Never settle for second best when God offers us something so much greater and more certain.
D.A. Carson shared the following illustration in a lecture on Revelation to apply the truth of Revelation 1:5 (“To Him who loves us and has freed us from our sins by His blood”) and explain how the cross is the ultimate proof of Christ’s love. (Download entire lecture series.) The story comes from conversing with a missionary in Papua New Guinea and has been lightly edited for readability. Listen to the illustration below starting around 14:45.
On this particular day, I went to this couple’s place. I had said some things in a sermon, just asides, that they had taken some umbrage at, and they wanted to push me a bit.
They told me how they had a visiting preacher from America there some time before. He was trying to deal with adults who had been abused as children (girls or boys), physically or perhaps sexually, and who felt as a result distant from God. All kinds of stories show that it is hard to feel loved by God when you’ve never felt loved by your parents. So this visiting preacher had tried to get…the people in the group that had came from this background to reimagine their birth again. This missionary had told me how he had reimagined how he had dropped from his mother’s womb with Jesus standing there to catch him and give him a warm cuddle and hold him close. And it became such a moving thing for him that he wept and wept and wept. This was the first time he felt that he was genuinely loved by Jesus, and it had been immensely cathartic for him.
Now was I going to criticize that? He asked me. Basically I had criticized some of that in one of the sermons. He said that, “It has helped me, I feel more mature, more stable, loved by Christ. What’s wrong with any of that?”
What would you have answered? “Oh, I’d rather that you not feel the love of Christ, thank you.”
Now what I said to him was: “Look. If in consequence of this experience you are better able to feel the love of God in Christ Jesus, I’m happy. I’m not going to throw stones. But I will tell you frankly, you’ve chosen second best.”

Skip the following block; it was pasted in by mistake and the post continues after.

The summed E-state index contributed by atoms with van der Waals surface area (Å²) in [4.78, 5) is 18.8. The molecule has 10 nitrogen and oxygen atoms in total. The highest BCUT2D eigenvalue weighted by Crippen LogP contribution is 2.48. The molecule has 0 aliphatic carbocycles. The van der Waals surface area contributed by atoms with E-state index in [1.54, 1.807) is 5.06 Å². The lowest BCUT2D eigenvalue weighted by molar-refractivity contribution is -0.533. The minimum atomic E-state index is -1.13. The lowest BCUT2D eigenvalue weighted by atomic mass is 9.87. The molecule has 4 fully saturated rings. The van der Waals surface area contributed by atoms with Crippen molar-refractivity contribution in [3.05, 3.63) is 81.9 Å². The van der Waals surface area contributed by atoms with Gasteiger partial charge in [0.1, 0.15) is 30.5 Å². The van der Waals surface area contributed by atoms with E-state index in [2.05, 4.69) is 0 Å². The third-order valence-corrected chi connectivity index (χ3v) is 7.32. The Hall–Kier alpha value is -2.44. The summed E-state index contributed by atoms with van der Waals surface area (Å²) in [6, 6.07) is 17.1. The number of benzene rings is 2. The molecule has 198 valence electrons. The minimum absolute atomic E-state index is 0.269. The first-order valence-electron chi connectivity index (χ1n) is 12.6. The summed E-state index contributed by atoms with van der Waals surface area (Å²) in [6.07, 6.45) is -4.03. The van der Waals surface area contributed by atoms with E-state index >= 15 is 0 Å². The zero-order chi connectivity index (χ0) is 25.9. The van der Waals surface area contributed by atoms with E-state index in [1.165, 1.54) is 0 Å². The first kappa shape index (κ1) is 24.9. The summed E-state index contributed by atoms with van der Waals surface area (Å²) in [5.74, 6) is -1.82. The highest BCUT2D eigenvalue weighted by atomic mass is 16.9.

He said, “I beg your pardon!”
I said, “Where in Scripture is the love of Christ most greatly manifested? It’s manifested in the incarnation. It’s manifested in the sufferings, in supremely the cross-work of Christ. Isn’t that what all the New Testament writers come back to again and again and again? Isn’t that’s what’s going on in Revelation 1? Isn’t that what Paul says when describing justification in Galatians 2:20-21 and he throws in Christ Jesus, ‘who loved me and gave Himself for me.'” Now likewise here, “to Him who loved us and freed us from our sins in His own blood.”
What I said to him was, “Look. You could have had the same catharsis. You could have had the same feeling of emotional reintegration in the context of gospel application of basic gospel truths. Where does the Bible speak of discovering the love of Jesus by projecting in your imagination Jesus standing there at your mother’s womb as you drop from her belly? Now the truth of the matter is, in your own mind,” I said, “You do not now think of the power of the gospel to reintegrate your life, but the power of imagination. If you’re reintegrated and beginning to be able to feel again, I’m not going to throw stones. But you still have chosen second best. You’ve got it aligned and associated in your mind not with what God discloses you should have it associated with. But with something, with which in time, if not checked, could eventually take you off into all kinds of psychological solutions to this and imaginings of that and transcendental meditations on something else, instead of that which is the finest, historical, God-centered, space-time history, real demonstration of the love of Christ, namely, the cross.
Now I tell you frankly that you could have had all the emotional experience all of the sense of reintegration, all the brokenness, all the tears, by meditating on a passage like Ephesians 3:14-21, ‘That you might be able to grasp with all the saints the height and length and breadth and depth of the love of God in Christ and to know this love that surpasses knowledge.’
What you need is to integrate your experiential grasp of love with the gospel. Otherwise, it is only a matter of time till you drift off to the mere pursuit of experience divorced from God’s self-disclosure in the gospel.”